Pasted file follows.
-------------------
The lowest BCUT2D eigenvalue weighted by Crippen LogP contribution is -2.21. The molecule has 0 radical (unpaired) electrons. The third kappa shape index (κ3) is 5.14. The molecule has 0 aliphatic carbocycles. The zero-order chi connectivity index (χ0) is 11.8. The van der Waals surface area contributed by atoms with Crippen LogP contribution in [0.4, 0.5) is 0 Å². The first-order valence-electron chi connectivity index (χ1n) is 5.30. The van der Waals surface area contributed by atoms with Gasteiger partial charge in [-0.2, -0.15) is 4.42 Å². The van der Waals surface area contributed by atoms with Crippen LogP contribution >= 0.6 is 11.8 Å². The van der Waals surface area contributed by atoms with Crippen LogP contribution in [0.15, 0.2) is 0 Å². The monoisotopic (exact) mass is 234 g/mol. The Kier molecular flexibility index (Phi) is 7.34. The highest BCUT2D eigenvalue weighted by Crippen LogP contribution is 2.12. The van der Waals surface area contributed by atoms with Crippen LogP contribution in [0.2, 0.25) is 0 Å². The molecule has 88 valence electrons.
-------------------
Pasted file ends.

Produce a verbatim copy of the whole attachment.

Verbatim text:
The lowest BCUT2D eigenvalue weighted by Crippen LogP contribution is -2.21. The molecule has 0 radical (unpaired) electrons. The third kappa shape index (κ3) is 5.14. The molecule has 0 aliphatic carbocycles. The zero-order chi connectivity index (χ0) is 11.8. The van der Waals surface area contributed by atoms with Crippen LogP contribution in [0.4, 0.5) is 0 Å². The first-order valence-electron chi connectivity index (χ1n) is 5.30. The van der Waals surface area contributed by atoms with Gasteiger partial charge in [-0.2, -0.15) is 4.42 Å². The van der Waals surface area contributed by atoms with Crippen LogP contribution >= 0.6 is 11.8 Å². The van der Waals surface area contributed by atoms with Crippen LogP contribution in [0.15, 0.2) is 0 Å². The monoisotopic (exact) mass is 234 g/mol. The Kier molecular flexibility index (Phi) is 7.34. The highest BCUT2D eigenvalue weighted by Crippen LogP contribution is 2.12. The van der Waals surface area contributed by atoms with Crippen LogP contribution in [0.2, 0.25) is 0 Å². The molecule has 88 valence electrons.